Published on Brock University (http://www.brocku.ca)
Taking his graduate research to a new venue, Ryan Howard, PhD student in Applied Health Sciences will present his peer-reviewed paper at the Northeastern Recreation Research Symposium (NERR) in Cooperstown, New York.
Howard was recently awarded the Tom and Muriel More Scholarship, which helps to support worthy candidates to take part in this symposium to further the information exchange on recreation research and management.
“Howard’s work stood out in a very competitive field that included an unprecedented number of applicants, and reflects well on his contributions as a graduate student and his potential for research scholarship.” Noted the Symposium Scholarship Committee.
The forum provides opportunities to discuss current issues and problems in the broad fields of outdoor recreation, outdoor recreation resource management, and wilderness programming.
Taking place at the beginning of April, Howard will be demonstrating his knowledge in the field of social and cultural health studies with the presentation of his peer-reviewed paper: The Significance of Place in John Muir’s Writings on Wilderness.
Presenting this paper alongside Howard will be Garrett Hutson, Assistant Professor in Recreation and Leisure studies.
"Howard's writings of John Muir and sense of place is a wonderful opportunity and logical next step for him to share his findings from his exploration of historical and contemporary place-based outdoor recreation literature.” Hutson remarked.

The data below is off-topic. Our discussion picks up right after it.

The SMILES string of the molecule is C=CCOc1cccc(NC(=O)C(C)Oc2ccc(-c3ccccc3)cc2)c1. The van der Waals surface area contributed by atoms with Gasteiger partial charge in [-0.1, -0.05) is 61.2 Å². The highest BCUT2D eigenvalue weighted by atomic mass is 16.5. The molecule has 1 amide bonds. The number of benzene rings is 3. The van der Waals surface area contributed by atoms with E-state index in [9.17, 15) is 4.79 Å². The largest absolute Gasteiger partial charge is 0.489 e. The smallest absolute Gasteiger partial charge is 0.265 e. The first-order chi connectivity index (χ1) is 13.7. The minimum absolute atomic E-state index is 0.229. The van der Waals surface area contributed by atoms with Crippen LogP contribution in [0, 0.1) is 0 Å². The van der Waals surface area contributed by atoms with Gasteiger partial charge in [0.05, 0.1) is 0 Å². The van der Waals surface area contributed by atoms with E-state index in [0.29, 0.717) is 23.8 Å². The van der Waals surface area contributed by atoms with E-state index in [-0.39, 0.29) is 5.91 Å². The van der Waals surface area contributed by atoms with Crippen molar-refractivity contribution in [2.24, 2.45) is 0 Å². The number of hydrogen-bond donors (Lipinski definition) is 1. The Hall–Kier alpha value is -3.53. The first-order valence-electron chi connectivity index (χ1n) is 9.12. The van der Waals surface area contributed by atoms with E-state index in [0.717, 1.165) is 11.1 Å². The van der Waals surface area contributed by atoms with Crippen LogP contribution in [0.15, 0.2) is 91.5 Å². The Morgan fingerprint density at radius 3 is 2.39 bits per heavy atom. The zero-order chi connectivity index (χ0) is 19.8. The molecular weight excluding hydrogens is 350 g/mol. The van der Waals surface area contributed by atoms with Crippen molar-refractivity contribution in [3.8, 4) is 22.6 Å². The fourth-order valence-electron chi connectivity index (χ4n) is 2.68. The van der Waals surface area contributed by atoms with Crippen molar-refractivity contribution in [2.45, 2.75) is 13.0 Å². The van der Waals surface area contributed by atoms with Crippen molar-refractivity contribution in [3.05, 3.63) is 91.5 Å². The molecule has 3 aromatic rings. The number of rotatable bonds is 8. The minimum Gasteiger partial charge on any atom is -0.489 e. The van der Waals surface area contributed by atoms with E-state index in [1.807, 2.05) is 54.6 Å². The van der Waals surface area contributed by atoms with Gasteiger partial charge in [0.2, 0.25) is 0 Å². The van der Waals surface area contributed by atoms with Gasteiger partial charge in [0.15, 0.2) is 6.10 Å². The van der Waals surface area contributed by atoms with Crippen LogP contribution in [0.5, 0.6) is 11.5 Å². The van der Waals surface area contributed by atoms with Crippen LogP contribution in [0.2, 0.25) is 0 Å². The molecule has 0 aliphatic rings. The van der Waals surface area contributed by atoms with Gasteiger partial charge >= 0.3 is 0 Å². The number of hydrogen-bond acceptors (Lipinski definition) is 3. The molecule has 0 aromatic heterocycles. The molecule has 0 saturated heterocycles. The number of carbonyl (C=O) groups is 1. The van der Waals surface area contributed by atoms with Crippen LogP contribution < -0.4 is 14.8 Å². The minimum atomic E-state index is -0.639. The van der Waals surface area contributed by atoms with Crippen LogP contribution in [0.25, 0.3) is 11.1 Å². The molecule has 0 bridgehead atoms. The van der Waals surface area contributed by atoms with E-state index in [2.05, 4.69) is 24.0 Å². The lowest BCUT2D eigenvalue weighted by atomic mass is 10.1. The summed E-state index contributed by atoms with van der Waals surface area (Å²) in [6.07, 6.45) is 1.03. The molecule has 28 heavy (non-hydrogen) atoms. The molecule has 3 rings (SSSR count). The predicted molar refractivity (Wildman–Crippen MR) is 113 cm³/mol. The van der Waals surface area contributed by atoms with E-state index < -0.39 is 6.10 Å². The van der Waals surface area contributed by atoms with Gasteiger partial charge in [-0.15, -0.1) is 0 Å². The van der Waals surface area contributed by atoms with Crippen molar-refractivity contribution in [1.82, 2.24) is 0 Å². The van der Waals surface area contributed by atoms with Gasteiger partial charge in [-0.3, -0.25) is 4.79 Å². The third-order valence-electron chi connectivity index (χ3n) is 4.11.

With the opportunity to network with other recreation scholars at this conference, Ryan will gain both supportive and critical insights that will help him as he moves toward his doctoral research proposal.
“As an up and coming researcher within the fields of outdoor experiential education and outdoor recreation, it is exciting to see him have opportunity to be recognized and move forward with his research interests at such a prestigious venue,” says Hutson.
Howard’s research focuses on outdoor recreationists and their perceptions of place in wilderness settings. Working with supervisor Tim O’Connell, Associate Professor of Recreation and Leisure Studies, he is in his second year of doctoral studies.